By Holger Paul and Katrin Pudenz
The VDMA members have voted you onto the VDMA Board of Chairmen for the next four years. What goals have you set yourselves for your term of office?
Welcker: For one thing, I want to drive our political issues forward - even more so in the run-up to the German federal elections in 2017. For another, I want to make the service VDMA offers even better. That means both acting as a partner for our members abroad and offering a wide range of advice and other services for specialist topics. My final topic is something I like to call "setting free" - cutting red tape wherever possible in the interests of our member companies.
Haeusgen: This interview is taking place just after the American election, so it is very important to me - in general, but now even more so - that VDMA advocates a free economic system. Our commitment to free markets worldwide is also important, as of course is our commitment to a German market that is open to technologies from all over the world. Living internationality is a challenge for VDMA itself, too. That is why I want to work to make membership easier for other European companies. We in Bavaria have set our focus on Austria and have already had some success, which I would like to build on.
Basler: To start with, I would like to get a good grasp of all the issues. My interests stem from my field of expertise: new technologies, digital technology, digitalization. Building on this, I am also interested in the topic of education - universities and schools - and in doing business with technology. I would be delighted if this could be my field of activity at VDMA.
What core demands do you, the Board of Chairmen, have for policymakers and the next German government?
Welcker: The core demands always come from the issues of the day. We at VDMA have to pick up on discussions taking place in public life. Market isolation is one example; our position is very clear in favor of open markets. We will also have to contribute to the discussion on the refugee crisis. And of course, we need to make sure that we can steer policymakers away from constantly interfering to direct the market and towards more principles for a basic order in a market economy.
Basler: We also need to try to steer the framework conditions in such a way that start-ups, new companies and spin-offs are encouraged. Given the new technologies, a large proportion of innovation activities will have to be shifted in this direction. Policymakers still need a great deal of dialog in this field. Although digitalization is on everybody's lips, policymakers are yet to understand much about the consequences of it.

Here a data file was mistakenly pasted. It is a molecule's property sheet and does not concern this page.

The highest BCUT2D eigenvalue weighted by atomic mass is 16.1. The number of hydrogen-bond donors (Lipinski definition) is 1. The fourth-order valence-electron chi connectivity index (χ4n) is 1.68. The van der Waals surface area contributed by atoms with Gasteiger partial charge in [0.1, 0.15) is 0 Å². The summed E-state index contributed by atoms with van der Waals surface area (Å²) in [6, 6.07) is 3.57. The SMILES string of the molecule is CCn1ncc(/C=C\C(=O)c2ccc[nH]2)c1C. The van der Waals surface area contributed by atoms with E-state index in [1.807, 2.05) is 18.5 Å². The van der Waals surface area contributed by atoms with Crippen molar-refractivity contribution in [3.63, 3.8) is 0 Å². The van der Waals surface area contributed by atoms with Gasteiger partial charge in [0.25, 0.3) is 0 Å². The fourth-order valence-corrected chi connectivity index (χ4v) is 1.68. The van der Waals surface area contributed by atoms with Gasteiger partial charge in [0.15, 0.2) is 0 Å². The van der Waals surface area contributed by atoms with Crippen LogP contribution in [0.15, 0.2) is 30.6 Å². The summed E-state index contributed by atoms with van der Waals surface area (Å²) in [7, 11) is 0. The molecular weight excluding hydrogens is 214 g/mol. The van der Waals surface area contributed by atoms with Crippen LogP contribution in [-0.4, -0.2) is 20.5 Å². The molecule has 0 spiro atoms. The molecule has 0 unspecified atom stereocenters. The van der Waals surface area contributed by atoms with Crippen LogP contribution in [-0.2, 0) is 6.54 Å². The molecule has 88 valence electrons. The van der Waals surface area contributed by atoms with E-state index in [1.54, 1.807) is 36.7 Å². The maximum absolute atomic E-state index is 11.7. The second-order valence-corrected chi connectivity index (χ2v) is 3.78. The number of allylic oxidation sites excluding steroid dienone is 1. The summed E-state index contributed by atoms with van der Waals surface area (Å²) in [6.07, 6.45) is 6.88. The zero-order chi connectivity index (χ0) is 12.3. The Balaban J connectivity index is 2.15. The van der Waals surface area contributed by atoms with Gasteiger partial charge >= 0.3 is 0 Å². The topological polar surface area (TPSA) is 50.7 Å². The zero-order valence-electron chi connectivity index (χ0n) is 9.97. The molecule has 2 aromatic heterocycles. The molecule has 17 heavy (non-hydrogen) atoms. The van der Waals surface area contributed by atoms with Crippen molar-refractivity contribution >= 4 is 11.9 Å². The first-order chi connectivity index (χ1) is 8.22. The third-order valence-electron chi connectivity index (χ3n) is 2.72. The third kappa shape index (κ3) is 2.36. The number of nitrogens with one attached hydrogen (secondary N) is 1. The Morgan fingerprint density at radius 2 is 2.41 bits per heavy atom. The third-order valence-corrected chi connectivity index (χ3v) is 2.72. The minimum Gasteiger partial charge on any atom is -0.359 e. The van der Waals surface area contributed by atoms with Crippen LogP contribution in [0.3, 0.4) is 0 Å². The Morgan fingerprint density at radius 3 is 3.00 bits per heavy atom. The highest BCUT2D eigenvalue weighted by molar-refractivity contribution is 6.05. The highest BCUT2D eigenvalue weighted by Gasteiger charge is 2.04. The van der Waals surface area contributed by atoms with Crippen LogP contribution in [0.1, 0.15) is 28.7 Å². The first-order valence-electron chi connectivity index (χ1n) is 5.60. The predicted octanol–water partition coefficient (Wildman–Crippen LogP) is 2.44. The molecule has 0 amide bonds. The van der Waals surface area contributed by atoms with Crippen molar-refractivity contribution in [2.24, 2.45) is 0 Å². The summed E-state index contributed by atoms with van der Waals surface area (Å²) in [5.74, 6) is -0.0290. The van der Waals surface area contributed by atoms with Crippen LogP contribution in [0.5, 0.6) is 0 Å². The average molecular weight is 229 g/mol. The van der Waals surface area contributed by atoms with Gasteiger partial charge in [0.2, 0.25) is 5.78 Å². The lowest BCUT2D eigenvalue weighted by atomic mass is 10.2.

Haeusgen: I would expect policymakers to be much bolder than they have been so far in advocating the fundamental principles of free trade and a free world. Of course, this also includes better information for the public in order to overcome prejudices. The same goes for hostility to technology and business. I would like to ask politicians to work to provide explanations and create more openness.
Given the election of Donald Trump, and potentially also of Marine Le Pen or other populist candidates in the near future, should we be worried that policymakers could pay even less attention to the needs of free entrepreneurship?
Haeusgen: Definitely. It is all about freedom. All the people you have mentioned are politicians whose policies ultimately amount to reducing freedom. If this stance remains popular, our politicians will also be tempted to restrict our freedom - wherever and however they can.
Basler: Willingness to defend liberal economic principles is falling significantly in the political arena.
What does that mean for VDMA and for you?
Welcker: We need to constantly advocate a social market economy, the most liberal rules possible and the principle of personal responsibility.
What impact will the result of the presidential election in the USA have on the mechanical engineering industry?
Welcker: I think the impact will be relatively slight in the short term. Already the markets are showing signs that the American economy can and wants to come to terms with Mr. Trump.
Haeusgen: At the moment, nobody knows what economic policy Donald Trump will actually pursue. There are another ten weeks until he takes office, followed by the first hundred days. We need to expect up to six months of uncertainty until we can really see which direction the Trump administration will take in terms of business policy. And because uncertainty generally leads to reluctance to invest, some business decisions may well be put off or not made at all.
Basler: Of course, we can try to think positively and say that, after the double blow of Brexit and the US presidential election, the opposite will happen in Europe and that we will increase our focus on constructive topics that move us forward in the world economy. We should take the situation as an opportunity to gather our strength and concentrate on what really matters.